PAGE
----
Once you’ve taken the trouble of drafting a will, make sure you keep it safe.
In my opinion, the best place for the original copy is with your lawyer, and my practice is generally to store wills for my clients.
However, CTV News recently reported that fewer legal professionals than ever are interested in holding on to their client’s original wills, because of the cost and responsibility of storing such important documents.
For those who are forced to make their own arrangements – or who prefer to – there are other options.
Some file their original will with their local courthouse, although it can prove a little cumbersome for your executor to get hold of it after your death, or for yourself if you need to make changes before then.
Another popular alternative is to store the will yourself. It can be a little tricky to find the balance between a place that is safe, secure, and easily locatable by your chosen executor after your death, but not so accessible that it could be interfered with or destroyed by someone with bad intentions.
Home safes and safety deposit boxes fit the bill for many testators, but there is always the risk it may disappear somewhere along the line.
A few years ago, the potential beneficiaries of an Ottawa woman’s $7-million estate ended up in court fighting over an unnecessarily missing will, which had directed the entire amount go to a long-term care home. Before her death, the testator rejected her lawyer’s offer to store the will, preferring to keep hold of it herself.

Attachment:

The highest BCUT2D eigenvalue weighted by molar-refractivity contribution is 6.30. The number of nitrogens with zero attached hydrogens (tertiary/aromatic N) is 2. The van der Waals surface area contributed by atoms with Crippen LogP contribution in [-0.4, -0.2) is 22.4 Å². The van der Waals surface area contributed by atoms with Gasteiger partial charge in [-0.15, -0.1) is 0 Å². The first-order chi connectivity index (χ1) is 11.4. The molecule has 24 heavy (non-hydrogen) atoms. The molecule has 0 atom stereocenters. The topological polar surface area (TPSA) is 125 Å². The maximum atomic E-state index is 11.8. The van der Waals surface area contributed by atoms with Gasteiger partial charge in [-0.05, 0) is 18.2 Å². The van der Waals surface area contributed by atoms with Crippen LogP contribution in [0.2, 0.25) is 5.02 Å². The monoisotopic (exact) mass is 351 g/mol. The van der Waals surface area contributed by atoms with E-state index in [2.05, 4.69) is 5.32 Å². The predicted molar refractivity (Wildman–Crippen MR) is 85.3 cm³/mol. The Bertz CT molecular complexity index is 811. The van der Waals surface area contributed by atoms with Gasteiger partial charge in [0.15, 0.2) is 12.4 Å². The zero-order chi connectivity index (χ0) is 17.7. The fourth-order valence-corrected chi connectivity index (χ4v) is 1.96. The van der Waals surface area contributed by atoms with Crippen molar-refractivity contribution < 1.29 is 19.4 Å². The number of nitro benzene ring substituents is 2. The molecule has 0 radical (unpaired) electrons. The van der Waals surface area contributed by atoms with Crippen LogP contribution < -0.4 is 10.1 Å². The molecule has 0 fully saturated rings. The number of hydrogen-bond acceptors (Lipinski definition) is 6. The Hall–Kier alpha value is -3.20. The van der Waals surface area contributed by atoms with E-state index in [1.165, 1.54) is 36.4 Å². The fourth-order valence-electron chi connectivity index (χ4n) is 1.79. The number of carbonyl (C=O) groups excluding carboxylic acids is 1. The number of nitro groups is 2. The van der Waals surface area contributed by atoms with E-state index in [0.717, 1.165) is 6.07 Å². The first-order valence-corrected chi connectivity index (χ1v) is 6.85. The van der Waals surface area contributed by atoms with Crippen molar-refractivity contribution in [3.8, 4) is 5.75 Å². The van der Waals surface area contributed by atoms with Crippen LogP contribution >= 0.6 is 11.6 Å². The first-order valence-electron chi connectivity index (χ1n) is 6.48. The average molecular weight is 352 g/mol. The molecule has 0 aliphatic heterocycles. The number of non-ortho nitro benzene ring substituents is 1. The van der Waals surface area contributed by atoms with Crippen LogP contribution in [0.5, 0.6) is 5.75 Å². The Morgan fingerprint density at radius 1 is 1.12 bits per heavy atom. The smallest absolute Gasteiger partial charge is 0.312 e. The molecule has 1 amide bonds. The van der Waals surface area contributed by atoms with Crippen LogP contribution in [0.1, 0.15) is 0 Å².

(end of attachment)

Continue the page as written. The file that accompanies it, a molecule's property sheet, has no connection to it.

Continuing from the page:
However, when the original could not be found after she died, the woman’s niece and nephew were able to claim that their aunt had intentionally destroyed it, leaving them the to inherit as a result of the intestacy. A judge eventually sided with the long-term home, ruling that the will could be proved in the absence of the original, as there was no evidence to suggest the aunt intended to make any changes before her death.
In the long term, will storage may become less of an issue if Ontario follows the lead of B.C. and opens the way for testators to draft and execute fully electronic wills.
Last year, the western province became the first Canadian jurisdiction to take the process fully digital, allowing for electronic signature and storage of a will, so long as they can be read by a person and “are capable of being reproduced in a visible form.”
We are already part of the way there after Covid-19 pandemic forced Ontario to embrace virtual witnessing, but for now, the ban on electronic signatures for the purpose of wills, testamentary trusts and powers of attorney remains in this province.
Ironically, Ontario’s remote witnessing rules have actually boosted the amount of paper that needs to be stored as part of a will, because each of the three people typically on a call initials and signs their own counterpart documents, which must then be brought together for filing, tripling the normal size.
Still, we’ve enthusiastically embraced the possibilities presented by the new rules in our office, just as we do for any technological advance that makes legal assistance more accessible and affordable for all.
Disclaimer: The content on this website is provided for general information purposes only and does not constitute legal or other professional advice or an opinion of any kind. Users of this website are advised to seek specific legal advice by contacting members of Laredo Law (or their own legal counsel) regarding any specific legal issues.